In our society we seem to gravitate toward one of two extremes with regard to our bodies. One is to idolize them. In the 70s, there was a popular women’s book called Our Bodies, Our Selves. I was already troubled by what that title implied. Dan Martins is a lot more complicated than this body you are looking at. Yet, I am more disturbed by the opposite tendency, to downplay the significance of our bodies. There’s a graphic meme going around on Facebook that is falsely attributed to C.S. Lewis. It says something like, “You do not have a soul. You are a soul. You have a body.” While there may be an oblique element of truth in that, it’s mostly theological malarkey. A human being is a dynamic body/soul duality. We need both to be fully human. This is why, despite the overwhelmingly dominant cultural narrative, the Christian hope is not the immortality of the soul. We may affirm the immortality of the soul, but that is not our hope. Do the creeds ever mention the immortality of the soul? No. What do they mention? The resurrection of the body. That is our hope. Personally and pastorally, I am disturbed by the trend to have funerals without the body of the deceased present. The body is not nothing. The body is sacramental. When we lowered the casket containing my father’s body into his grave almost 11 years ago, I was never more aware of this element of our Christian hope. I said to him in that moment, “I will probably join you in a place just like this. But we’re coming out of there.” Death separates us from our bodies, but, in resurrection, we are reunited with them. (Of course, they’ve been overhauled in the meantime to be a lot better!) In any intermediate state there may be between death and resurrection, we are not yet fully ourselves, even if we continue to have some kind of conscious existence. Our salvation is not complete until we are once again in a body.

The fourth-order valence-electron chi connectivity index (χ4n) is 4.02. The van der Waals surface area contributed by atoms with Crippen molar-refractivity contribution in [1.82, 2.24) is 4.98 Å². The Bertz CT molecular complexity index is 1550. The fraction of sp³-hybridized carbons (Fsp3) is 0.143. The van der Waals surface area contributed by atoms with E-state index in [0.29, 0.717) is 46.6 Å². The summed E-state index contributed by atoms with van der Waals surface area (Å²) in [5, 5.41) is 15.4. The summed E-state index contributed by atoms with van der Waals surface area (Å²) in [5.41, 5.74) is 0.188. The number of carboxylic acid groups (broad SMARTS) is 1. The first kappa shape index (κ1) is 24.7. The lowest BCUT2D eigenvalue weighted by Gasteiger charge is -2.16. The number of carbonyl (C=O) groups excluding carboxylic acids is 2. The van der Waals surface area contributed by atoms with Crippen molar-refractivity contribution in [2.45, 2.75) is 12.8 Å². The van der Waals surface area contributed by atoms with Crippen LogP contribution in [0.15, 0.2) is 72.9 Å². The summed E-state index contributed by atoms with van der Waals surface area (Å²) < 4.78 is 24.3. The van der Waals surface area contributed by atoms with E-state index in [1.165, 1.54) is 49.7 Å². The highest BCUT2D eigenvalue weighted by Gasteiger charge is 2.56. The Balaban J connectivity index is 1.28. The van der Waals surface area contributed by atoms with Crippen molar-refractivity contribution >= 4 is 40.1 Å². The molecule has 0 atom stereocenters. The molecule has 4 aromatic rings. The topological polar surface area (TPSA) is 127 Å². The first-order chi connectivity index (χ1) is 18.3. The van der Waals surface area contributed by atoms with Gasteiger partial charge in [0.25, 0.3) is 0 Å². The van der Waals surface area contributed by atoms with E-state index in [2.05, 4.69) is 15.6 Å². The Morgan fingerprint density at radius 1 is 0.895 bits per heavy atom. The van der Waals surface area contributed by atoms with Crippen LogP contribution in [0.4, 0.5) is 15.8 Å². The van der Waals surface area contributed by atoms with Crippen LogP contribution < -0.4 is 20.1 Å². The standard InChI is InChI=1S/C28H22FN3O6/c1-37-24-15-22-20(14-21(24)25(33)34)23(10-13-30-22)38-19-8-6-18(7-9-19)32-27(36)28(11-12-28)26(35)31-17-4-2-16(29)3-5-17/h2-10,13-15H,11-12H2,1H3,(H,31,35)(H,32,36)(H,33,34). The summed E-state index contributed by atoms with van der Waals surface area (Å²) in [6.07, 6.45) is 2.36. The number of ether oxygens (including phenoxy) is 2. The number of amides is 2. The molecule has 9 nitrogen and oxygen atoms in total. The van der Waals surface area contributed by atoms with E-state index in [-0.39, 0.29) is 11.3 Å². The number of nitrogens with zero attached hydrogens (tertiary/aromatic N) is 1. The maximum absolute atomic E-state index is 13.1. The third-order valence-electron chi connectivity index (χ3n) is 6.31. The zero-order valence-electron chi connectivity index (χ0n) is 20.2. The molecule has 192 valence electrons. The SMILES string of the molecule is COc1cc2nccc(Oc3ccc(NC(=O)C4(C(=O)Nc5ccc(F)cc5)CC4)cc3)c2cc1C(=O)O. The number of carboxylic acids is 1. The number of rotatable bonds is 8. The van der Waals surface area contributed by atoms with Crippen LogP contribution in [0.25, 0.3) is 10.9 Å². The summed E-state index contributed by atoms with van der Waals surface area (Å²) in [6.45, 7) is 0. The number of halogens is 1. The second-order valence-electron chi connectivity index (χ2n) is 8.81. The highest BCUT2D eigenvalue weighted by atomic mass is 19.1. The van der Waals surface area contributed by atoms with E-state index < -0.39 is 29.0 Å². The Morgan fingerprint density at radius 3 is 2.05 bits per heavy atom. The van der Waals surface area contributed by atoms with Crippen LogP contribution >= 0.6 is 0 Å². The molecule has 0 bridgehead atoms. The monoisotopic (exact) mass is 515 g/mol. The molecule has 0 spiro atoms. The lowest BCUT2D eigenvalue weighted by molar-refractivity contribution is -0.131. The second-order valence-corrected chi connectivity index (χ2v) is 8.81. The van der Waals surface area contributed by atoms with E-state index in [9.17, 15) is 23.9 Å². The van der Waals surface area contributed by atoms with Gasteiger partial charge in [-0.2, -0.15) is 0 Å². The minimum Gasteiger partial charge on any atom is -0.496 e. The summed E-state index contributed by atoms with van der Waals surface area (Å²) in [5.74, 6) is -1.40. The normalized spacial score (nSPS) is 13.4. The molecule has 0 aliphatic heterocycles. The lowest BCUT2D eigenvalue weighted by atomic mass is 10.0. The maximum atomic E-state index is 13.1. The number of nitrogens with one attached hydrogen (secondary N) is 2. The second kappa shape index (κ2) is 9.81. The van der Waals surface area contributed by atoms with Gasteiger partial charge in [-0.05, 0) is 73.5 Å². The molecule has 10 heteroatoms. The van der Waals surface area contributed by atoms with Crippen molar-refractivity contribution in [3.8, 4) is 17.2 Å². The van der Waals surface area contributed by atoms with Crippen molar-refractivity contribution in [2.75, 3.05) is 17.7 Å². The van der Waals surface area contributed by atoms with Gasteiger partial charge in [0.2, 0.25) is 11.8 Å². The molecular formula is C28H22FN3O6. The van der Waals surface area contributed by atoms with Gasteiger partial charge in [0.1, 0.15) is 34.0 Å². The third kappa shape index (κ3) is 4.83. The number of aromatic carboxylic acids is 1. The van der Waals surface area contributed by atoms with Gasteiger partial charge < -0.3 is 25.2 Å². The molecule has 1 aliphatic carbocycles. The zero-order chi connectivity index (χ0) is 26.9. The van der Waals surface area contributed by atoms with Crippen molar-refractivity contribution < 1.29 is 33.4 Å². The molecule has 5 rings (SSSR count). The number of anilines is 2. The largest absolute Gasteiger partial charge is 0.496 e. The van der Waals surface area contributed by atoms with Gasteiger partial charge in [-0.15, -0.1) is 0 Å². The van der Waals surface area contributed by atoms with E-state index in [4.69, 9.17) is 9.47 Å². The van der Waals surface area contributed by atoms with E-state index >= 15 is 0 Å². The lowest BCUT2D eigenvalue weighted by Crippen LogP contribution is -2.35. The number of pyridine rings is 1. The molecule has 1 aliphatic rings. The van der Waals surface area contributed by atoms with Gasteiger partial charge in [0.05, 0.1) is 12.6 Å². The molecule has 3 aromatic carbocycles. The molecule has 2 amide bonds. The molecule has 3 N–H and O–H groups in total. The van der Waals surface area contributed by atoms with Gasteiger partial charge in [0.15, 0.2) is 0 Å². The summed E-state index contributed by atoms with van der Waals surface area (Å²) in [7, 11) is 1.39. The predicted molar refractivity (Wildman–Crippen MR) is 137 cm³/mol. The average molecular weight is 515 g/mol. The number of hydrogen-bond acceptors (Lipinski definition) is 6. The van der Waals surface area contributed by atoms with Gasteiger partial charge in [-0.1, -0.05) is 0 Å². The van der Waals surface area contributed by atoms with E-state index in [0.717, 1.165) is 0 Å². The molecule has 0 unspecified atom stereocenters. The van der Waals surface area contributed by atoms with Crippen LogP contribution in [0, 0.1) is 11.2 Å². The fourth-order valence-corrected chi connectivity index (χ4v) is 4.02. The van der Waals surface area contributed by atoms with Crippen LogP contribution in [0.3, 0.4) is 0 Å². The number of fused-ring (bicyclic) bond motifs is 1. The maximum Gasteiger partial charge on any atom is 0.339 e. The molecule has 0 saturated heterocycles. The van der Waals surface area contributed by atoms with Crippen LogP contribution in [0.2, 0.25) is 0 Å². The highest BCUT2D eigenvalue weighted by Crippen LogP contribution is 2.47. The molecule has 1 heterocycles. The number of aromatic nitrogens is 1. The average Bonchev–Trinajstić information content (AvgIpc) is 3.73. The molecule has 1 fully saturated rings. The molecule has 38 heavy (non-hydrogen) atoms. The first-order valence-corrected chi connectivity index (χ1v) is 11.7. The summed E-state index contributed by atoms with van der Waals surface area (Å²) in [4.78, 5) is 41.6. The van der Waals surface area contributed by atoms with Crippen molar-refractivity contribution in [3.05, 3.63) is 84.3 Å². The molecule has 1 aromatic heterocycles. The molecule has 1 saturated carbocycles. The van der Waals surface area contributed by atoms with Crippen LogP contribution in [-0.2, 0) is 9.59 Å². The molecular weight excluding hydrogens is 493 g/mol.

So bodies matter. The body of Christ matters. It matters that we celebrate the birth of a baby later this week, a baby with a body emerging from a woman with a body. It matters that God shares his life with us by means of that same body in the sacrament of the Eucharist, in Holy Communion—yes, all grown up, crucified, risen, ascended, and glorified—but the same body, nonetheless, the same body that lay in the manger. “A body you have prepared for me … we have been sanctified through the offering of the body of Jesus Christ once for all.”
The expression “body of Christ” also has another level of significant meaning, as you know. St Paul uses it to refer to the Church, the community of the baptized, which is to say, us. Together, we are the body of Christ, and individually member cells within that body. We can also see ourselves in that textual variant from Psalm 40, “A body you have prepared for me.” As God works through the sacraments, particularly the Eucharist, to feed and sustain us with the Body and Blood of his Son, so we, the Church, are collectively a sacrament—a sign to the world of God’s undying love, always inviting men and women and children into friendship with him in the communion of those who have become cells in his Son’s body.
So, as Advent draws to a close, it is our joyful privilege to worship God in our bodies, from our bodies, through our bodies, with our bodies—not worshiping our bodies, but worshiping their Creator, Redeemer, and Sanctifier. It is our joyful privilege to welcome God incarnate, the Word made flesh and moved into our neighborhood.
Come, Lord Jesus. Amen.